From the Boidem - 
an occasional column on computers and information technologies in everyday life

Febuary 29, 2004*: Too Common Knowledge.

Recently, a lecturer (with a doctorate) for whom I build and maintain an online course directed her students to an entry from the Wikipedia as background material for one of the units of her course. There's certainly nothing wrong, nor particularly out of the ordinary, in assigning encyclopedia entries for reading in an academic (or any other) course. Encyclopedias on the whole are recognized as reliable (if also introductory) sources of information. When, however, an instructor assigns reading from an encyclopedia, his or her students assume that it's recognized as a well-established source. After all, the editors of the various entries in encyclopedias are ordinarily recognized experts in their fields, and the overall editing of an encyclopedia is a highly professional task. Does the fact that a lecturer directs his or her students to read an entry from the Wikipedia mean that he or she recognizes it as a legitimate source? I'm all for it, but I have to admit that I didn't really expect to see it happen. Or at least this quickly.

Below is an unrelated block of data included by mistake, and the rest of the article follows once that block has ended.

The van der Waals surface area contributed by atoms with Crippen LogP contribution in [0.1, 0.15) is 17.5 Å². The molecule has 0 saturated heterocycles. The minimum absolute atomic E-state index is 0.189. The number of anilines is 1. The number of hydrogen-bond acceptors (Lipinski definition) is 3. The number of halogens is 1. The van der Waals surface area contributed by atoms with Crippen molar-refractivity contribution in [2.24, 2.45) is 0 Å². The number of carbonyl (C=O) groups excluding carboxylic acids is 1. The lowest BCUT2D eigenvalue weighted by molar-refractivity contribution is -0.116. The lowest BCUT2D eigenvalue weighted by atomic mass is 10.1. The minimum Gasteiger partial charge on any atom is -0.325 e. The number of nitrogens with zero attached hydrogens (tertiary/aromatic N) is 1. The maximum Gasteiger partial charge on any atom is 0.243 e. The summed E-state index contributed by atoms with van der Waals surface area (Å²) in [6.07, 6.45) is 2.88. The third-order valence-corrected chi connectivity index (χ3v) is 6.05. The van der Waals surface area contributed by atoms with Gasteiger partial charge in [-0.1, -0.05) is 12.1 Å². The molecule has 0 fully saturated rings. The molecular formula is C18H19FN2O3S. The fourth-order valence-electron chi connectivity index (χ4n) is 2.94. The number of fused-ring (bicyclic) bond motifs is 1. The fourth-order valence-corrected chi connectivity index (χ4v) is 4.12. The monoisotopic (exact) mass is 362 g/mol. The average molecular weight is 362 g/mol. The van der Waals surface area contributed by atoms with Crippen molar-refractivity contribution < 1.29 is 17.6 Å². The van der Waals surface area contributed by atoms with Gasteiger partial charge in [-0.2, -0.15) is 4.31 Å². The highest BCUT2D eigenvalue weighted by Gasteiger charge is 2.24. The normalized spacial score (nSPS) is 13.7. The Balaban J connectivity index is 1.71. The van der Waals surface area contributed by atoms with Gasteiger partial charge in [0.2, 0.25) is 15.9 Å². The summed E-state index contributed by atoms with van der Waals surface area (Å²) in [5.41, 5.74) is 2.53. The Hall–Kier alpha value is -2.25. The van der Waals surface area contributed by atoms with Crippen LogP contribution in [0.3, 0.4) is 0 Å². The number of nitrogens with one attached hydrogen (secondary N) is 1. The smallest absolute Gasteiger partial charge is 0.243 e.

Over the past three years the Wikipedia has grown - not only in size, but in popularity as well. It has versions in 50 languages, some of them quite substantial in size, and the end is far from in sight. My guess is that outside of the rather small group of true believers (and contributors), what attracts people to it is the fact that it's free, rather than the fact that it's a continually changing peer-built resource. I don't have any statistics to back up a claim such as this, but I'd venture a guess that more often than not when people refer to the Wikipedia they do so because they've found something they can quote, without even being aware that there's something "special" about the source. Certainly there's good reason to be delighted that a substantial source of information is freely available on the web, but perhaps there's even something a bit distressing in the fact that (if this is really the case) so many of the people who use the Wikipedia aren't at all aware of the fact that it's very existence forces us to question whether authoritative knowledge is actually possible today. After all, to a certain extent the mere existence of the Wikipedia subverts one of the basic premises upon which encyclopedias are built.